In FEP, the 3-month consecutive remission of positive and negative symptoms may have further advantages over the 6-month definition. The ROC curve suggests that 3 months is a threshold before which prediction of good functional outcome is very low and after which further maintenance of remission does not contribute much more to prediction of good functional outcome. Also a 3-month remission can be affirmed sooner while the relatively high proportion of patients (70% of cases within 2 years of an FEP) being able to meet this status makes it a very realistic goal. It should, however, be emphasized that these patients had received ongoing treatment in a specialized early intervention service where intensive psychosocial interventions and close monitoring are likely to have achieved high rates of symptomatic remission, and future work will need to determine if it applies equally well to regular care environments. This definition is consistent with the results from a survey of experts suggesting that the best definition of remission in schizophrenia is 3-month remission of both positive and negative symptoms.7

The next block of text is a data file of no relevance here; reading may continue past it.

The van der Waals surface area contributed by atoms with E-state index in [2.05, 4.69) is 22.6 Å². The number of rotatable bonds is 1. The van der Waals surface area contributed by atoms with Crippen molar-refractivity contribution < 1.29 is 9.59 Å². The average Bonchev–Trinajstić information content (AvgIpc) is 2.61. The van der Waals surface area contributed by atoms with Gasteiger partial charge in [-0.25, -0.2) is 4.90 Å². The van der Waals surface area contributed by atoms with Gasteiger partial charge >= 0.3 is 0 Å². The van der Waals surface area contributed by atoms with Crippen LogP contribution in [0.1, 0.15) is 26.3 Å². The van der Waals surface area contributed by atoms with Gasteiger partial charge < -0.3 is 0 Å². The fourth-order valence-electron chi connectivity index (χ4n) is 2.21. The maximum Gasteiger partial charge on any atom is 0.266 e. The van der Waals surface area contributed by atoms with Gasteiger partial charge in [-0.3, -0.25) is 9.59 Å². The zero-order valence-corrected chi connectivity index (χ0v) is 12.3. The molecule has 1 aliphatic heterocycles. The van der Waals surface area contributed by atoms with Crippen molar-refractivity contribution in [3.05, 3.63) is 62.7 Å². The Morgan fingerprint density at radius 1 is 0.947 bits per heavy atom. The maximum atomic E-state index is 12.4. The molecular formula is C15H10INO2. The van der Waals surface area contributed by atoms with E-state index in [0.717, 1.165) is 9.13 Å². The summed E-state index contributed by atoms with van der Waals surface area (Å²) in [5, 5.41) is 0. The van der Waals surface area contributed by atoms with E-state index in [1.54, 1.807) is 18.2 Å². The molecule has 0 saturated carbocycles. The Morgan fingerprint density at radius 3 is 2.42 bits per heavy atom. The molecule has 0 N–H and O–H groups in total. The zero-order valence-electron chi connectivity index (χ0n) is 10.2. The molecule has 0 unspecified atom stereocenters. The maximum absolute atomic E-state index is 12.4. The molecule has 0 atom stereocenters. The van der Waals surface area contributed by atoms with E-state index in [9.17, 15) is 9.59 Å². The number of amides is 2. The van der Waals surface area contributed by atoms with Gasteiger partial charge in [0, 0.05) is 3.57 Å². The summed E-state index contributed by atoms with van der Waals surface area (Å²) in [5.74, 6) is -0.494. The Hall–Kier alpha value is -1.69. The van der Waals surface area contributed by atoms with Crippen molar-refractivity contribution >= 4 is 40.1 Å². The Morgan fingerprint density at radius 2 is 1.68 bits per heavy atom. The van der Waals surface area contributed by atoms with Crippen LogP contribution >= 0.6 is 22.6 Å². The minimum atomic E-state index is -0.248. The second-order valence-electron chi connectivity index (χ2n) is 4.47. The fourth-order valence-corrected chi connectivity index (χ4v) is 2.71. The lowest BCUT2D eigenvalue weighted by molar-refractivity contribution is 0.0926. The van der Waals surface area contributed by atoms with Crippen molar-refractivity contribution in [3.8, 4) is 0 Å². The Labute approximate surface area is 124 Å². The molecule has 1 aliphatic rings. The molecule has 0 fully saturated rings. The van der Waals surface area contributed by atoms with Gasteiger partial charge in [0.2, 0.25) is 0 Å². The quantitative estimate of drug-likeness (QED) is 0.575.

On the other hand, the 6-month definition has the advantage of higher specificity and positive predictive value of good outcome. To ultimately determine the question of the ideal duration of sustained remission, it will be necessary to compare the results from studies in the early and later stages of illness. No study in long-term schizophrenia has yet examined a time criterion shorter than 6 months.8,10,11
Because the 6-month criterion performed as well under analysis as the 3-month criteria, we would not discourage its continued use especially in the interest of consistency across studies. Our findings may provide impetus for clinicians to work with patients to ensure they maintain at least 3-month remission of positive and negative symptoms with some confidence that this may be a threshold after which good clinical and functional status may be more likely to persist.
In conclusion, this study further supports the validity of the consensus definition of remission in schizophrenia. In FEP subjects, the consensus definition does not appear appreciably better than a definition of 3-month remission of positive and negative symptoms. There is clear evidence that negative symptoms are integral in defining remission as a step toward functional recovery in FEP and that at least 3-month sustained remission of both positive and negative symptoms over the first 2 years of treatment is necessary for a good functional outcome by the end of this period.